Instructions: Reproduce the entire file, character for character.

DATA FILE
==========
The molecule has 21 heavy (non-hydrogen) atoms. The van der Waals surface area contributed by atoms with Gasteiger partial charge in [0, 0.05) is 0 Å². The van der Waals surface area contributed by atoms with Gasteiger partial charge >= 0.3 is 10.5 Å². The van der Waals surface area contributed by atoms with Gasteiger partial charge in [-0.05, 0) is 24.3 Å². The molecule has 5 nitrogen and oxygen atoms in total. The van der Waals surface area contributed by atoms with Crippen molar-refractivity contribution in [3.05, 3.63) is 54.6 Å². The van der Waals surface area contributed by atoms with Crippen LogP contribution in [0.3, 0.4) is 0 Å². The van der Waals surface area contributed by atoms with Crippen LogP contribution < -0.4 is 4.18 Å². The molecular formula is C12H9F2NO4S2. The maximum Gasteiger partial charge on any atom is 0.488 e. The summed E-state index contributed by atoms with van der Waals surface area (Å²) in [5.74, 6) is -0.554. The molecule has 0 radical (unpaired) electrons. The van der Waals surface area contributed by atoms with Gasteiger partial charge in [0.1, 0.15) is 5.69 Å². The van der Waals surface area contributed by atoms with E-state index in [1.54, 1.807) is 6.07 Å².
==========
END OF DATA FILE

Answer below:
The molecule has 21 heavy (non-hydrogen) atoms. The van der Waals surface area contributed by atoms with Gasteiger partial charge in [0, 0.05) is 0 Å². The van der Waals surface area contributed by atoms with Gasteiger partial charge >= 0.3 is 10.5 Å². The van der Waals surface area contributed by atoms with Gasteiger partial charge in [-0.05, 0) is 24.3 Å². The molecule has 5 nitrogen and oxygen atoms in total. The van der Waals surface area contributed by atoms with Crippen molar-refractivity contribution in [3.05, 3.63) is 54.6 Å². The van der Waals surface area contributed by atoms with Crippen LogP contribution in [0.3, 0.4) is 0 Å². The van der Waals surface area contributed by atoms with Crippen LogP contribution < -0.4 is 4.18 Å². The molecular formula is C12H9F2NO4S2. The maximum Gasteiger partial charge on any atom is 0.488 e. The summed E-state index contributed by atoms with van der Waals surface area (Å²) in [5.74, 6) is -0.554. The molecule has 0 radical (unpaired) electrons. The van der Waals surface area contributed by atoms with Gasteiger partial charge in [0.1, 0.15) is 5.69 Å². The van der Waals surface area contributed by atoms with E-state index in [1.54, 1.807) is 6.07 Å².